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Old Nov 12, 2008, 9:26 AM   #11
Join Date: Aug 2004
Posts: 8,528

OK, here are my thoughts:

First, as Jim mentioned - ignore that one offer.

Now on to the best buy deals. The problem with them is they cost you more money than if you bought the gear from reputable online dealers. Kits are like that - they're money makers for merchants.

For instance - bestbuy offered the 40d kit with bag, battery and 70-300 for $2000. Assuming 8% sales tax that's $2160.

If you went this route I would suggest the following:

40d with 28-135 kit lens from www.buydig.com = $1055 with shipping

70-300 IS USM lens from www.buydig.com = $497 with shipping

BGE2N Battery Grip (really essential for sports shooting since most of your shots should be in portrait orientation for human sports) from www.adorama.com - $165 including shipping

Extra BP511 equivelent battery from www.sterlingtek.com = $18 (vs. the $50 cost of a canon battery).

Total cost = 1735. Save $400 AND you get the batter pack. Now you don't get the nifty Canon bag. But I'd suggest going to a real camera store with your gear and find a bag that suits your needs. There are many different styles of bags so it's nice to try them out and see what style best fits your needs.

Now Canon vs. Nikon. This is a hotly debated topic - especially in the sports shooting world. Without a doubt Nikon is the current ruler in bodies at the top of the line. The D3, D700 and D300 are top notch sports cameras. From a sports standpoint the D300 is still the best prosumer DSLR on the market. Great high ISO performance and great focus tracking. Still looks to be the better sports camera vs. Canon's 50D. But these two leapfrog each other. So if you're not going to buy the D300 right out of the gate I wouldn't sweat it too much. Either system will suit your needs.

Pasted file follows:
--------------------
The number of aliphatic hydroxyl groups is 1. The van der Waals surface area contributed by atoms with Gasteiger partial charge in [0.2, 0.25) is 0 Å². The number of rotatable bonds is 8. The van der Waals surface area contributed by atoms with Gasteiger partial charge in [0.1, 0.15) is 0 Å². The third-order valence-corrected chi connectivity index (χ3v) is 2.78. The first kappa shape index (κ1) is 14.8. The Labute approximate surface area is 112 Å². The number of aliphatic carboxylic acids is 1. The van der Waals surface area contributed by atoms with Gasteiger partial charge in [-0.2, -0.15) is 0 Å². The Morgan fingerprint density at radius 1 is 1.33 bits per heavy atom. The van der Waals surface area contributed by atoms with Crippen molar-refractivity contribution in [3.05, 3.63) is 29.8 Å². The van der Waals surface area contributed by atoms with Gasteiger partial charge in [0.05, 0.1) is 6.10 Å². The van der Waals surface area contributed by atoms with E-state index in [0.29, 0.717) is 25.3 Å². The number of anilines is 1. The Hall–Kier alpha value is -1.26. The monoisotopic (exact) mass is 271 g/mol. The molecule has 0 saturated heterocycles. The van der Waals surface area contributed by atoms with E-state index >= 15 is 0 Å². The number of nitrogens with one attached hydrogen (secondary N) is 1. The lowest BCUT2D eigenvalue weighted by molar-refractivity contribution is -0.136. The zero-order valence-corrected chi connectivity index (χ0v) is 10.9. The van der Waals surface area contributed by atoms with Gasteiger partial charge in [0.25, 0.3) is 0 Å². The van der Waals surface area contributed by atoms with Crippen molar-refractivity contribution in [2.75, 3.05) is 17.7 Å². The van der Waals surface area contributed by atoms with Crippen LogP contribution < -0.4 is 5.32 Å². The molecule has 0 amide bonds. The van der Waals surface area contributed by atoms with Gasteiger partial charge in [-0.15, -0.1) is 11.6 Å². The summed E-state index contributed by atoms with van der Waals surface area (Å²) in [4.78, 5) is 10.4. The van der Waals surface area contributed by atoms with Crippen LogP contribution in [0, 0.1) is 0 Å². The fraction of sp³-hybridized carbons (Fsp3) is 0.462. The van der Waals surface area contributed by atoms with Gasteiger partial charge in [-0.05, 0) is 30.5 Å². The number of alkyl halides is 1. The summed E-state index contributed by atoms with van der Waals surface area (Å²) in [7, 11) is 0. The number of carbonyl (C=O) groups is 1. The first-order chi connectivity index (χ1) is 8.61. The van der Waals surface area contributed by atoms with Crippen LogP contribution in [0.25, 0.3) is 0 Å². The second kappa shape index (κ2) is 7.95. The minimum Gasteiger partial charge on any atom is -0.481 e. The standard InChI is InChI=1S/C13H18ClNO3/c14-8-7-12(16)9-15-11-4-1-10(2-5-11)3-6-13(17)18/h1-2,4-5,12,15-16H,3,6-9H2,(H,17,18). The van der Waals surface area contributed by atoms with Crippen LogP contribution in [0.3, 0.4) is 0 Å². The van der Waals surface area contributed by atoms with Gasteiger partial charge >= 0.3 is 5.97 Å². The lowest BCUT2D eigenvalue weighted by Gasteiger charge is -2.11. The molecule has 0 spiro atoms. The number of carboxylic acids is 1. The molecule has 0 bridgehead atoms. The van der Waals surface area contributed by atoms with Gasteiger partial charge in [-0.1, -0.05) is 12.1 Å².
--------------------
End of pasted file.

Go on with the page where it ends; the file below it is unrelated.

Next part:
From a pro grade lens standpoint for sports both systems are top notch (there's a reason why 99% of the worlds pro sports shooters are using these two companies). BUT, you're not looking at pro grade glass right now. Nikon has some better kit lenses (for your non sports use) BUT comparing those two 70-300 lenses the Canon is much better. But, better is relative. It's still a consumer grade lens. It's useless in low light so when dusk comes or even stormy weather you'll have problems - and forget about anything at night under the lights. I might even suggest you would be better served by ditching that lens and going with the $1000 Sigma 100-300 F4. It's definitely a big step up from the canon. It's a professional grade lens - metal build, fast HSM focus motor and great optics. It doesn't have IS but that's not very important for sports - focus speed and optical quality are much more important. AND, its an f4 lens - better subject isolation (background blur), can use in overcast conditions (although still not at night under the lights) - AND you can use a 1.4x TC on it to get a little more reach.

Realize though - nothing in this solution allows you to shoot indoor sports. Nor does it allow you to shoot under the lights. Those are going to cost you more $$$.
JohnG is offline   Reply With Quote

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